London: Thomas Harper for Nathaniel Brookes, 1650. Two parts in one. 8vo. [xvi], 272; [iv], 141 (i.e. 147) pp. FIRST EDITION. Frontispiece portrait of Moore by Stone, separate title for each part, 3 folding tables, decorated initials and tables. Full contemporary calf, morocco spine label; without the fly-leaf, occasional browning and (contemporary) ink-smudge. Preserved in a red morocco slipcase. From the libraries of Harrison Horblit and Erwin Tomash with their small book labels on the paste-down. Item #17285
First edition, rare, of the author’s first work of mathematics. This is a reissue of the title, the only difference being the words “in two books” appearing on line 2 instead of line 5 (our copy also contains a cancel title of first issue; see ESTC). This is Moore’s celebrated work in which he provides a short introduction to mathematics and proceeds to explain in detail various aspects, always utilizing practical applications. As a mathematician he is best known as the first to use the notation cot. However, he is famous for his support of the sciences which made numerous mathematical and astronomical advances possible. Though debates at the time on the nature of mathematics raised questions about the value of instruments, they remained essential to his work as a teacher, as Surveyor of the Fens and as Surveyor-General of the Ordnance, where he gained great success by keeping the sea out of Norfolk, surveying the coasts and constructing a map of Cambridgeshire, and helping to survey London after the great fire.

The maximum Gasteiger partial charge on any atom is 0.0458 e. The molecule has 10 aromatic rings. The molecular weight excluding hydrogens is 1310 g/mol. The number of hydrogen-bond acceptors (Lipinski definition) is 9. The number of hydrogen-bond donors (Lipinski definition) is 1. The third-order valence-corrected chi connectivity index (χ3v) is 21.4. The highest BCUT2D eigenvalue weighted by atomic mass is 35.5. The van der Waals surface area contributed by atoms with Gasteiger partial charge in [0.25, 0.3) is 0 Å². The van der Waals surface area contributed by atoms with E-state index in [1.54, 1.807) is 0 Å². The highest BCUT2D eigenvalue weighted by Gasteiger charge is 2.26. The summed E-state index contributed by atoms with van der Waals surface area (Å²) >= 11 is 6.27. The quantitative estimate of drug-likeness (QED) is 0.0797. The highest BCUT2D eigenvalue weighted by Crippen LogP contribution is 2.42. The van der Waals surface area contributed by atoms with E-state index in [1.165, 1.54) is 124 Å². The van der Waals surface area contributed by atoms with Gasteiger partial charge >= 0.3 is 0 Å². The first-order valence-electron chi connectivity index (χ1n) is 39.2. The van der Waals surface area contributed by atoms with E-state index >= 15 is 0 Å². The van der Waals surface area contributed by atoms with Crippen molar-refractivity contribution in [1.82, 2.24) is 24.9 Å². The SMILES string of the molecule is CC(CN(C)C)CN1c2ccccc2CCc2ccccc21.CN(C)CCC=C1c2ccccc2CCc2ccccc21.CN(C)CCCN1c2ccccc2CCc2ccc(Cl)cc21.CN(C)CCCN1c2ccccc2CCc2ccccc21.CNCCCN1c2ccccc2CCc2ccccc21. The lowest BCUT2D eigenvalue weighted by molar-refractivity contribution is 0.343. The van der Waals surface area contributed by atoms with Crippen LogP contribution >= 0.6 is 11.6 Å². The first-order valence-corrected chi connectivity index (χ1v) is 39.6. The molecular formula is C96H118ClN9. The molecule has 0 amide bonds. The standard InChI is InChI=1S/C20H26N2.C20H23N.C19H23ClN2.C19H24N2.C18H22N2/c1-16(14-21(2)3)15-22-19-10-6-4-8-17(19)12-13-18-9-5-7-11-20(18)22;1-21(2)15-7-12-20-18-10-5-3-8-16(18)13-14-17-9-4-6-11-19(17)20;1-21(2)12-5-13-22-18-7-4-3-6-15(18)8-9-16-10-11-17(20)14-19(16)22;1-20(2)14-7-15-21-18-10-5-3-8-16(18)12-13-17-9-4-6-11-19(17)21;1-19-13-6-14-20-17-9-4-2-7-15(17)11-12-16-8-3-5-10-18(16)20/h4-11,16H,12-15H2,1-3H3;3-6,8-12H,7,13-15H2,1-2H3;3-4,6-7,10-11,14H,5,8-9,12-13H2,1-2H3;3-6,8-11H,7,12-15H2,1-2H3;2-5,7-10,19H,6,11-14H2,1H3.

Moore (1617-1679) had a remarkable career, and was one of the first to make a substantial fortune from the practice of mathematics. Influenced bv Oughtred, he became mathematics teacher to the Duke of York, a major contributor to the Royal Observatory at Greenwich, and a patron of John Flamsteed, to whom he provided instruments (sextant and clocks) to carry out his astronomical observations on longitude. In addition, Moore was a noted surveyor who took part in the survey of London after the Great Fire. He was appointed Surveyor of Ordnance in 1669, and thereafter became a Fellow of the Royal Society, and later its vice-president. His main interest was in the development of the mathematical and related sciences, and the Tower of London, where he lived, became the center of scientific observation in the city of London. Moore was a mentor to many future scientists, especially the young John Flamsteed and Edmund Halley, whom he helped with books and instruments.